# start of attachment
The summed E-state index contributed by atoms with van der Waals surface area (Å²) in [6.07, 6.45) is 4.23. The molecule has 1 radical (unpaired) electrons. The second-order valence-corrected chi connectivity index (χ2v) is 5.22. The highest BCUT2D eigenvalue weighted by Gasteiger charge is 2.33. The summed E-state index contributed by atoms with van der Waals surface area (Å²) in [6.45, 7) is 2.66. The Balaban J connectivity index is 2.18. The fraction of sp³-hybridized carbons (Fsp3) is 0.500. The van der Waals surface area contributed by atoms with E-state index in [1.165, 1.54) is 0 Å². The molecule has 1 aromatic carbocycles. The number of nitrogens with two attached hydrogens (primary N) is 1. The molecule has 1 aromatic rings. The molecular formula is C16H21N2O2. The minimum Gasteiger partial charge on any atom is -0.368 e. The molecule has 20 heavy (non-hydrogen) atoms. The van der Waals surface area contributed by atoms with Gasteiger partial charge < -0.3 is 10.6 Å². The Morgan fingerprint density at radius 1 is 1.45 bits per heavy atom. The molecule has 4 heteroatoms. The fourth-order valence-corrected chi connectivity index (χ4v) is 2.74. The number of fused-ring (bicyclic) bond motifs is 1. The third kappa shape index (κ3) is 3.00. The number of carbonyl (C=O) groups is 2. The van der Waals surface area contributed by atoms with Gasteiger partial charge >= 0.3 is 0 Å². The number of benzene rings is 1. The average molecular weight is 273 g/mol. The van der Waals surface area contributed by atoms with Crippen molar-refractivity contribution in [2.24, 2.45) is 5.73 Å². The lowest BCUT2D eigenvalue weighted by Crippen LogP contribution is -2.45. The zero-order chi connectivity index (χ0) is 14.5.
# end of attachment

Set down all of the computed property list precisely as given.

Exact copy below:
The summed E-state index contributed by atoms with van der Waals surface area (Å²) in [6.07, 6.45) is 4.23. The molecule has 1 radical (unpaired) electrons. The second-order valence-corrected chi connectivity index (χ2v) is 5.22. The highest BCUT2D eigenvalue weighted by Gasteiger charge is 2.33. The summed E-state index contributed by atoms with van der Waals surface area (Å²) in [6.45, 7) is 2.66. The Balaban J connectivity index is 2.18. The fraction of sp³-hybridized carbons (Fsp3) is 0.500. The van der Waals surface area contributed by atoms with E-state index in [1.165, 1.54) is 0 Å². The molecule has 1 aromatic carbocycles. The number of nitrogens with two attached hydrogens (primary N) is 1. The molecule has 1 aromatic rings. The molecular formula is C16H21N2O2. The minimum Gasteiger partial charge on any atom is -0.368 e. The molecule has 20 heavy (non-hydrogen) atoms. The van der Waals surface area contributed by atoms with Gasteiger partial charge < -0.3 is 10.6 Å². The Morgan fingerprint density at radius 1 is 1.45 bits per heavy atom. The molecule has 4 heteroatoms. The fourth-order valence-corrected chi connectivity index (χ4v) is 2.74. The number of fused-ring (bicyclic) bond motifs is 1. The third kappa shape index (κ3) is 3.00. The number of carbonyl (C=O) groups is 2. The van der Waals surface area contributed by atoms with Gasteiger partial charge >= 0.3 is 0 Å². The number of benzene rings is 1. The average molecular weight is 273 g/mol. The van der Waals surface area contributed by atoms with Crippen molar-refractivity contribution in [2.24, 2.45) is 5.73 Å². The lowest BCUT2D eigenvalue weighted by Crippen LogP contribution is -2.45. The zero-order chi connectivity index (χ0) is 14.5.